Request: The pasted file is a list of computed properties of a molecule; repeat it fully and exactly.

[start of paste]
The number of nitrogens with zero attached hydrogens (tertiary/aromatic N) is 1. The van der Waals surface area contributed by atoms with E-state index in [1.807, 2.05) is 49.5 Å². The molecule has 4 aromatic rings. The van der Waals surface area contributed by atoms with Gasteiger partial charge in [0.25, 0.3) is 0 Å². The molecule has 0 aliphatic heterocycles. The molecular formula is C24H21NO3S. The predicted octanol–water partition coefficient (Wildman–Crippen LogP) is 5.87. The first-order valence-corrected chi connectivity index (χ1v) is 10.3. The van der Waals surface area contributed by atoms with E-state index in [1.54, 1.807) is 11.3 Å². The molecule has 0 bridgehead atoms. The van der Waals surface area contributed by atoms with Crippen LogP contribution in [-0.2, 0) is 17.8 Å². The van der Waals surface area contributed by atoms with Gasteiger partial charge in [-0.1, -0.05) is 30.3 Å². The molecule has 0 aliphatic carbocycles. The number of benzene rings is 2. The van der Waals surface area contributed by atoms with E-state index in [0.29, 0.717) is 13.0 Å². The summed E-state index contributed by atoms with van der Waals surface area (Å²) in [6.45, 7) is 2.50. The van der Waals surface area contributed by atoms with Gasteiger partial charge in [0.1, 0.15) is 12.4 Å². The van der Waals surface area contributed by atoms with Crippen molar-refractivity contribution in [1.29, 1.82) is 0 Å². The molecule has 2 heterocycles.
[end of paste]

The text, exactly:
The number of nitrogens with zero attached hydrogens (tertiary/aromatic N) is 1. The van der Waals surface area contributed by atoms with E-state index in [1.807, 2.05) is 49.5 Å². The molecule has 4 aromatic rings. The van der Waals surface area contributed by atoms with Gasteiger partial charge in [0.25, 0.3) is 0 Å². The molecule has 0 aliphatic heterocycles. The molecular formula is C24H21NO3S. The predicted octanol–water partition coefficient (Wildman–Crippen LogP) is 5.87. The first-order valence-corrected chi connectivity index (χ1v) is 10.3. The van der Waals surface area contributed by atoms with E-state index in [1.54, 1.807) is 11.3 Å². The molecule has 0 bridgehead atoms. The van der Waals surface area contributed by atoms with Crippen LogP contribution in [-0.2, 0) is 17.8 Å². The van der Waals surface area contributed by atoms with Gasteiger partial charge in [-0.1, -0.05) is 30.3 Å². The molecule has 0 aliphatic carbocycles. The number of benzene rings is 2. The van der Waals surface area contributed by atoms with E-state index in [0.29, 0.717) is 13.0 Å². The summed E-state index contributed by atoms with van der Waals surface area (Å²) in [6.45, 7) is 2.50. The van der Waals surface area contributed by atoms with Gasteiger partial charge in [0.1, 0.15) is 12.4 Å². The van der Waals surface area contributed by atoms with Crippen molar-refractivity contribution in [1.29, 1.82) is 0 Å². The molecule has 2 heterocycles.